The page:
NATO Secretary General Jens Stoltenberg said Friday a meeting of Western military alliance defense ministers had agreed to expand its training mission in Iraq to help Iraqi forces fight extremism.
"While the security situation remains challenging, NATO remains committed to stepping up our support," said Stoltenberg after a two-day defense ministers' meeting in Brussels.
"Our aim is to help build self-sustaining Iraqi forces able to fight terrorism, prevent the return of ISIS, and stabilize their country," added Stoltenberg, citing a "concerning" rise in the number and sophistication of attacks against international forces in Iraq.
NATO maintains a 500-strong training mission in the country to prepare local forces in the event of attacks from Islamic State extremists.
Stoltenberg said the scope of the mission's upgrading would be decided at a meeting of alliance defense ministers in February.
Anti-U.S. sentiment spiked anew in Iraq following the January killing of powerful Iranian military commander Major General Qassem Soleimani in a U.S. airstrike near Baghdad, leading to a suspension of NATO training of Iraqi forces.
The COVID-19 pandemic also forced the alliance to dial down numbers earlier this year, but the mission has since returned to full capacity, Stoltenberg said.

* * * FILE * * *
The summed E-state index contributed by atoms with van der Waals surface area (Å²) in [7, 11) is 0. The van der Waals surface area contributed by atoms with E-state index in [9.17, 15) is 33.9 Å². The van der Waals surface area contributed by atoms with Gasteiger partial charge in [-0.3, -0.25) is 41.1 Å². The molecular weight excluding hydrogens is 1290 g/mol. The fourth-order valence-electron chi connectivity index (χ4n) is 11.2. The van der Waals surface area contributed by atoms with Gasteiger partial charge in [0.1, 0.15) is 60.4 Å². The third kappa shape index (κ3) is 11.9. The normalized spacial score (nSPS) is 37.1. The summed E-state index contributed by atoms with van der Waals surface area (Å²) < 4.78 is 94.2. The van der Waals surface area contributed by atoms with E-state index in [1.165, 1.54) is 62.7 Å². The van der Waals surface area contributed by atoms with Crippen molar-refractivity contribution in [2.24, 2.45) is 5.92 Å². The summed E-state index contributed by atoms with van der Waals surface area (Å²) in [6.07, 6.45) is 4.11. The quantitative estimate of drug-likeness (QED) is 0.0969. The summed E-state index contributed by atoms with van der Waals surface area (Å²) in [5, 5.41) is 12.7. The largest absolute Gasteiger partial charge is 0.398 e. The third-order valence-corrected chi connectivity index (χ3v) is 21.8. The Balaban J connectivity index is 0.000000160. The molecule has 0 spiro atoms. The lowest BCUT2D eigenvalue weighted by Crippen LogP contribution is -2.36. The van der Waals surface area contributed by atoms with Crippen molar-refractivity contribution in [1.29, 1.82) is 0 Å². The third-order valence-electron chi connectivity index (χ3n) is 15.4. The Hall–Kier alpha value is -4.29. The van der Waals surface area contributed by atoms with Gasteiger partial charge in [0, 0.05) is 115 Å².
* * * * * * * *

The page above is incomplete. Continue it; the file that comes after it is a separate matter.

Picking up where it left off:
Afghanistan peace process
Turning to Afghanistan, Stoltenberg urged the Taliban to reduce "unacceptable levels of violence" and break ties with violent groups.
But he also betrayed concern over last week's U.S. announcement that the American troop contingent would be cut to around 2,500 early next year – despite the potential impact on peace negotiations between the Afghan government and Taliban insurgents.
Both sides' original understanding was that Washington would not fully withdraw prior to a solid deal between the two sides.
"The negotiations in Doha [Qatar] are fragile, but they are the best chance for peace in a generation. And all Afghans should seize this historic opportunity," Stoltenberg said, cautioning that "the next months are decisive for Afghanistan.
"NATO backs the peace process. And we have adjusted our presence to support it," scaling its troop presence back to less than 12,000 from more than 100,000.
"We decided to go into Afghanistan together; we will make decisions about future adjustments together; and we will leave together, when the time is right," Stoltenberg insisted.